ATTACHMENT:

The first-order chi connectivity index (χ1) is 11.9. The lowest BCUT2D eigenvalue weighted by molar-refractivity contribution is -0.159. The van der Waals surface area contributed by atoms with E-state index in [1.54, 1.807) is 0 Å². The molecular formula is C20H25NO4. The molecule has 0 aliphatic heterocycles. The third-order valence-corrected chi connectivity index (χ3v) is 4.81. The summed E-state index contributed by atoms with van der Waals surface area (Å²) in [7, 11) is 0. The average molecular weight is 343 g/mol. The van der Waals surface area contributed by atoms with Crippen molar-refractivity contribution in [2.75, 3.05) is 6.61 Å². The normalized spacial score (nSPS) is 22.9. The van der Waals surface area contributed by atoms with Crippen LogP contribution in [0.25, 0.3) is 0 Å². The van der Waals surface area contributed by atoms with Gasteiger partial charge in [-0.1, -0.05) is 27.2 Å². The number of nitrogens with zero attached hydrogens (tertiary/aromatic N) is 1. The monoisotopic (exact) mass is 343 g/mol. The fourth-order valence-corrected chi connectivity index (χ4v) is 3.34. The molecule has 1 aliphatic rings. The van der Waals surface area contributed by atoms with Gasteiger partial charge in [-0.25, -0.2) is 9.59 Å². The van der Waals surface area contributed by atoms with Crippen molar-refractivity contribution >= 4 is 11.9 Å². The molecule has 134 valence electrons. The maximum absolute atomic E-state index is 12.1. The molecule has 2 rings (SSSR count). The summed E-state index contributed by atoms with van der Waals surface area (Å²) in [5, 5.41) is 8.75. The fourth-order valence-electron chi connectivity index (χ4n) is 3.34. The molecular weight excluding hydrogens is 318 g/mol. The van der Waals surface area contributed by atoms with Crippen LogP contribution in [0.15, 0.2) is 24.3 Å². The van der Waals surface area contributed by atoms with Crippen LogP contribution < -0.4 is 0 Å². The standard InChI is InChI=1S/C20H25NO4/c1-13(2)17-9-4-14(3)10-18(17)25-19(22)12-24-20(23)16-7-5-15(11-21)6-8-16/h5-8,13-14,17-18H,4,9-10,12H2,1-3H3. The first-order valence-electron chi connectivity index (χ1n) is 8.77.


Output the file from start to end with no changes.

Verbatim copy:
The first-order chi connectivity index (χ1) is 11.9. The lowest BCUT2D eigenvalue weighted by molar-refractivity contribution is -0.159. The van der Waals surface area contributed by atoms with E-state index in [1.54, 1.807) is 0 Å². The molecular formula is C20H25NO4. The molecule has 0 aliphatic heterocycles. The third-order valence-corrected chi connectivity index (χ3v) is 4.81. The summed E-state index contributed by atoms with van der Waals surface area (Å²) in [7, 11) is 0. The average molecular weight is 343 g/mol. The van der Waals surface area contributed by atoms with Crippen molar-refractivity contribution in [2.75, 3.05) is 6.61 Å². The normalized spacial score (nSPS) is 22.9. The van der Waals surface area contributed by atoms with Crippen LogP contribution in [0.25, 0.3) is 0 Å². The van der Waals surface area contributed by atoms with Gasteiger partial charge in [-0.1, -0.05) is 27.2 Å². The number of nitrogens with zero attached hydrogens (tertiary/aromatic N) is 1. The monoisotopic (exact) mass is 343 g/mol. The fourth-order valence-corrected chi connectivity index (χ4v) is 3.34. The molecule has 1 aliphatic rings. The van der Waals surface area contributed by atoms with Gasteiger partial charge in [-0.25, -0.2) is 9.59 Å². The van der Waals surface area contributed by atoms with Crippen molar-refractivity contribution >= 4 is 11.9 Å². The molecule has 134 valence electrons. The maximum absolute atomic E-state index is 12.1. The molecule has 2 rings (SSSR count). The summed E-state index contributed by atoms with van der Waals surface area (Å²) in [5, 5.41) is 8.75. The fourth-order valence-electron chi connectivity index (χ4n) is 3.34. The molecular weight excluding hydrogens is 318 g/mol. The van der Waals surface area contributed by atoms with Crippen LogP contribution in [0.15, 0.2) is 24.3 Å². The van der Waals surface area contributed by atoms with Crippen LogP contribution < -0.4 is 0 Å². The standard InChI is InChI=1S/C20H25NO4/c1-13(2)17-9-4-14(3)10-18(17)25-19(22)12-24-20(23)16-7-5-15(11-21)6-8-16/h5-8,13-14,17-18H,4,9-10,12H2,1-3H3. The first-order valence-electron chi connectivity index (χ1n) is 8.77.